void ESCS::ESC::setthrottle(int throttle) {
	if (throttle != 0 && *p_started == false) return;
	if (throttle != 0 && (throttle < MIN_ESC_THROTTLE || throttle > MAX_ESC_THROTTLE)) return;
	if (throttle == 0 && *p_started == true) return;
	/*Serial.print("Set to");
	Serial.println(throttle + 1000);*/
	servo.writeMicroseconds(throttle + 1000);

	//Serial.println("ESC class destroyed");

Sorry, the code may be a little a too complicated.

Is there a reason for about 7 seconds of delay at the start?

What is you code suppose to so. Start the motors then throttle up and down?

Exactly, start the motors, throttle up and down, stop the motors.
The 2 seconds delay in the setup should be a waiting for the motors. The 5 seconds delay is a simple delay between the start-throttle_up-throttle_down-stop processes.

And what about the fact, that if I disconnect a certain ESC completely, everything works fine?
I don't know what does it matter, but that certain ESC's BEC powers a Raspberry Pi. I suppose that shouldn't be a problem.

Please share the schematics

Unfortunately, I am a noob at using Fritzing, so I created one in Paint. :smiley:
The other components such as barometer, gyro, GPS… aren’t connected yet, so I don’t show them up on the schematic.
Here it is: schematic.png

Youre powering the due and the pi though the esc? Why? That could be the problem.

Because I seems to be simple to power them from the ESCs. How could that cause a problem? And how else should I power them?

Looks like the internal BEC should be fine. The problem must be the code calling the commands from the ESC library. I’m not familiar with it. I found another library on GitHub. Do you have the link to the original?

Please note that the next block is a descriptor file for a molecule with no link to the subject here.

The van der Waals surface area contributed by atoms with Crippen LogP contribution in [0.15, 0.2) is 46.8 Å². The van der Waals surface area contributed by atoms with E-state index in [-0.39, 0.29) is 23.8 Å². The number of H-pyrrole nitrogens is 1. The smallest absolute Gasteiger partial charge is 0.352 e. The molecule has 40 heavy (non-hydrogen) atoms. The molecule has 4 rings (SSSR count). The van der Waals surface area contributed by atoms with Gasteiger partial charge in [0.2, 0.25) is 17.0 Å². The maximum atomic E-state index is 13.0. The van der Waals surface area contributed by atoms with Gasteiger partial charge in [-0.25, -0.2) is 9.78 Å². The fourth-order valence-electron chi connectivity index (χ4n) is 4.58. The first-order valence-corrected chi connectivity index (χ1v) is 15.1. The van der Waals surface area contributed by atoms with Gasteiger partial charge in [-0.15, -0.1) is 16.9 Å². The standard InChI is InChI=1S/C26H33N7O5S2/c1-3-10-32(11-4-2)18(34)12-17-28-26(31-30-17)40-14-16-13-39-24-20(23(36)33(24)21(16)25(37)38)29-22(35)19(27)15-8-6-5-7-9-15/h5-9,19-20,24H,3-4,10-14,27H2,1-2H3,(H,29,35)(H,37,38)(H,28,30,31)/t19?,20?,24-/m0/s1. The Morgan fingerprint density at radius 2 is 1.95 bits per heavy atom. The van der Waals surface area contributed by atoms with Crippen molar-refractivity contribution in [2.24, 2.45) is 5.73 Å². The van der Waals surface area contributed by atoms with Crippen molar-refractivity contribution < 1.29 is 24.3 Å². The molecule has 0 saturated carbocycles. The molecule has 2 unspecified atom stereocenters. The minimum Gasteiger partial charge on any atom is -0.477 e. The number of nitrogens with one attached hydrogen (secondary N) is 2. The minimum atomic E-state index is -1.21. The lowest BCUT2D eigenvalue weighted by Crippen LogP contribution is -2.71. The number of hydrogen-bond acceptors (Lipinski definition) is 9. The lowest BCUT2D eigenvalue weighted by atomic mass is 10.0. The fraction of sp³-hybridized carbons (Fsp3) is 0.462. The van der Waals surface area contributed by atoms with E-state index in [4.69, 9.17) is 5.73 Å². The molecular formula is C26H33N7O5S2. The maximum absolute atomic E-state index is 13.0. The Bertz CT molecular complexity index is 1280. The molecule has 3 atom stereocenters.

Duh hey you need to declare the pins as outputs. You did it for the led but not for the motor control. Hope you didn’t hurt something

Thanks for the answers!
I wrote that ESCS class, so I don't have a link.
I have tried what you said, to declare the pins as outputs, but unfortunately no improvement. But the Servo::attach() function, which is called by the ESC class constructor sets the pins as output.

Have you tried another ESC library. If it works then you know it’s the library.

Well, I have tried to use only the Servo library without any classes, but the problem is the same.

The ESCS class seems just to be a complicated way of using the standard Servo library to control 4 ESCs.

But your diagram shows no signal ground connection to the Arduino from most of the ESCs. Try connecting all of ESC servo plug black wires direct to the Arduino ground and see if that makes a difference. And check if there are any other connections between Arduino and Pi that could be causing ground loops.


Thank you for the answer!
Yeah, the ESCS class is a complicated way to control the 4 ESCs. But I think the problem is not with that.
Why should I connect them directly with the Arduino? They are connected indirectly, through the main ground wire.
There aren't any other connection between the Raspberry Pi and the Arduino (yet).

So, I tried to connect all the grounds directly to the Arduino, but nothing, the problem still remained.

Curious what’s the pin your feeding due voltage and what the BEC voltage out?